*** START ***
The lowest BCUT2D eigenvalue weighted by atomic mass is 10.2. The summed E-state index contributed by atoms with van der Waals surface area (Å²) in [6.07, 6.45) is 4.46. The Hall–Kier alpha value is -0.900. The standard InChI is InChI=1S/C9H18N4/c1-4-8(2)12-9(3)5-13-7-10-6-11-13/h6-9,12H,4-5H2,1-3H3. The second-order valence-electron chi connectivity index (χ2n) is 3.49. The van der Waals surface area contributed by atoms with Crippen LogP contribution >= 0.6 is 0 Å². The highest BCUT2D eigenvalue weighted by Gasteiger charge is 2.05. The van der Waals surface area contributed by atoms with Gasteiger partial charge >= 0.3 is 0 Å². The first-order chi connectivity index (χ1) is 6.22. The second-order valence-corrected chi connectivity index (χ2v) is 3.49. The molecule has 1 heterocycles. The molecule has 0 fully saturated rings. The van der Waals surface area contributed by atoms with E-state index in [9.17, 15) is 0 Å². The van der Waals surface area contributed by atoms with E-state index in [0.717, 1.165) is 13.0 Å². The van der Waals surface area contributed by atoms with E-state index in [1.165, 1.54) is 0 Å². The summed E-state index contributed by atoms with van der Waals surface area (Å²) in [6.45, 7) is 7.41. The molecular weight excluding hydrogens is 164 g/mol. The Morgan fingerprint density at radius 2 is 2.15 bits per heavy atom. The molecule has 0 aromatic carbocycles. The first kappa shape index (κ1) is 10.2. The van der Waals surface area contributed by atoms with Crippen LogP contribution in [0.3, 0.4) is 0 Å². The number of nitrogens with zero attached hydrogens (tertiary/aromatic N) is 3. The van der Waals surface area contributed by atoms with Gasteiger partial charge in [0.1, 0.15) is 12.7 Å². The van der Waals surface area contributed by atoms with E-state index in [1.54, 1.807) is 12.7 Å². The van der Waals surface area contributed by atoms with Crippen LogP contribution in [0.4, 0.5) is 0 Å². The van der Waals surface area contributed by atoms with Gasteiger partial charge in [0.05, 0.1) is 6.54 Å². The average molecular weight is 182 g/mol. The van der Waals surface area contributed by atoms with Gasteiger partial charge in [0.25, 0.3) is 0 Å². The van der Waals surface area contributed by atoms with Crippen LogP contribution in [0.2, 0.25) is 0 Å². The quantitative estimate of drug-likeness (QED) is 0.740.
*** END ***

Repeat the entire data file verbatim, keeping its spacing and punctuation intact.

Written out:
The lowest BCUT2D eigenvalue weighted by atomic mass is 10.2. The summed E-state index contributed by atoms with van der Waals surface area (Å²) in [6.07, 6.45) is 4.46. The Hall–Kier alpha value is -0.900. The standard InChI is InChI=1S/C9H18N4/c1-4-8(2)12-9(3)5-13-7-10-6-11-13/h6-9,12H,4-5H2,1-3H3. The second-order valence-electron chi connectivity index (χ2n) is 3.49. The van der Waals surface area contributed by atoms with Crippen LogP contribution >= 0.6 is 0 Å². The highest BCUT2D eigenvalue weighted by Gasteiger charge is 2.05. The van der Waals surface area contributed by atoms with Gasteiger partial charge >= 0.3 is 0 Å². The first-order chi connectivity index (χ1) is 6.22. The second-order valence-corrected chi connectivity index (χ2v) is 3.49. The molecule has 1 heterocycles. The molecule has 0 fully saturated rings. The van der Waals surface area contributed by atoms with E-state index in [9.17, 15) is 0 Å². The van der Waals surface area contributed by atoms with E-state index in [0.717, 1.165) is 13.0 Å². The van der Waals surface area contributed by atoms with E-state index in [1.165, 1.54) is 0 Å². The summed E-state index contributed by atoms with van der Waals surface area (Å²) in [6.45, 7) is 7.41. The molecular weight excluding hydrogens is 164 g/mol. The Morgan fingerprint density at radius 2 is 2.15 bits per heavy atom. The molecule has 0 aromatic carbocycles. The first kappa shape index (κ1) is 10.2. The van der Waals surface area contributed by atoms with Crippen LogP contribution in [0.3, 0.4) is 0 Å². The number of nitrogens with zero attached hydrogens (tertiary/aromatic N) is 3. The van der Waals surface area contributed by atoms with Gasteiger partial charge in [0.1, 0.15) is 12.7 Å². The van der Waals surface area contributed by atoms with E-state index in [1.54, 1.807) is 12.7 Å². The van der Waals surface area contributed by atoms with Crippen LogP contribution in [0.4, 0.5) is 0 Å². The van der Waals surface area contributed by atoms with Gasteiger partial charge in [0.05, 0.1) is 6.54 Å². The average molecular weight is 182 g/mol. The van der Waals surface area contributed by atoms with Gasteiger partial charge in [0.25, 0.3) is 0 Å². The van der Waals surface area contributed by atoms with Crippen LogP contribution in [0.2, 0.25) is 0 Å². The quantitative estimate of drug-likeness (QED) is 0.740.